Key need 1 Learning how to creatively and effectively use oneself in the treatment process is an important component of most forms of therapy training. This level of self-awareness is, however, often neglected in research, despite the centrality of the researcher to their work.
What is Reflexivity?
Practice-based research is never conducted in a vacuum. Underlying personal and cultural expectations, values and beliefs (held by both the researcher and the research participants) are inevitable aspects of research conducted in real-life settings. In this chapter, we consider reflexivity as a way of incorporating implicit and explicit, conscious and unconscious aspects of the research process without losing sight of scientific ‘rigour’. Particular attention is paid to what Finlay and Gough (2003) refer to as the ‘five variants’ of reflexivity.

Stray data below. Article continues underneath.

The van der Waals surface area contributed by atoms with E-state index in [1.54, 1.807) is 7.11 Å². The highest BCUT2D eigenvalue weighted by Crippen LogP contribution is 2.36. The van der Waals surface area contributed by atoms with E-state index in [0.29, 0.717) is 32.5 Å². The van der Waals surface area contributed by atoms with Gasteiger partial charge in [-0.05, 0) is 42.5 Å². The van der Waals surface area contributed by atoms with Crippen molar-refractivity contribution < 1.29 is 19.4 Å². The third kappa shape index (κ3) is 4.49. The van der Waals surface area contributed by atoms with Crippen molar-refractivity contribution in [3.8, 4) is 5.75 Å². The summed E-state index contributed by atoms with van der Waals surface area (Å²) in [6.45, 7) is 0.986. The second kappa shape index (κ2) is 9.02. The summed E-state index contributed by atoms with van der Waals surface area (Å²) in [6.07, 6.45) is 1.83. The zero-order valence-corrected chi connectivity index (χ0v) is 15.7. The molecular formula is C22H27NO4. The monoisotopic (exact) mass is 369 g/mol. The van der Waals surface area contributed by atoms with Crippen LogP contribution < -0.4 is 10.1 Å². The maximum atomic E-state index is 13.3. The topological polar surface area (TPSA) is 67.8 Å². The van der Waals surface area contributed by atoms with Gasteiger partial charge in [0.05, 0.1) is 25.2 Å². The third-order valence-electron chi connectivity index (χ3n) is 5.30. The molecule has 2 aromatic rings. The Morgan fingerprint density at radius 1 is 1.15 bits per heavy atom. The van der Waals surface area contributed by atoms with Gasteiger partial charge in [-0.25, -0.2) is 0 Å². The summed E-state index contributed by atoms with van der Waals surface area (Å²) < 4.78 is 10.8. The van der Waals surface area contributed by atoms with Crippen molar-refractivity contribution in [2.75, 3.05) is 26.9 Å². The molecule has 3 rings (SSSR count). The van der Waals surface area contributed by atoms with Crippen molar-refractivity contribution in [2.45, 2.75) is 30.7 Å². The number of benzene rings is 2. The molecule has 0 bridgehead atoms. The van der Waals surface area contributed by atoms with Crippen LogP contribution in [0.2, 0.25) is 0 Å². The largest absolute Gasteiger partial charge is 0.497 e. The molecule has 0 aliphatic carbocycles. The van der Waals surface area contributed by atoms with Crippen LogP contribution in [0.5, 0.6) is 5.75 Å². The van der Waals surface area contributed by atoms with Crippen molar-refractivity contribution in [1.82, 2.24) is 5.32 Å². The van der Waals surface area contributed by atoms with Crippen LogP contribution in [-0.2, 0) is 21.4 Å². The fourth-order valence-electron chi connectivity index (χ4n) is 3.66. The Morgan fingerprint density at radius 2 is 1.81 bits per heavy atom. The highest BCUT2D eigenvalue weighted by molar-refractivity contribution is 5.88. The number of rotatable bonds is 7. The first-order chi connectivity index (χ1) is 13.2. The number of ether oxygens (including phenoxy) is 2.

- Emotional agility
- Reflexive awareness
- Dialectical engagement with an ‘other’
- Critical realism
- Feminist research
- Emancipatory research approach
- Unconscious processes
- Methodological ‘horrors’
- Mutual collaboration
- Social critique
There are no set ways of defining reflexivity, yet it is increasingly becoming an inevitable aspect of practice-based research. Fox et al. (2007: 157–8) refer to ...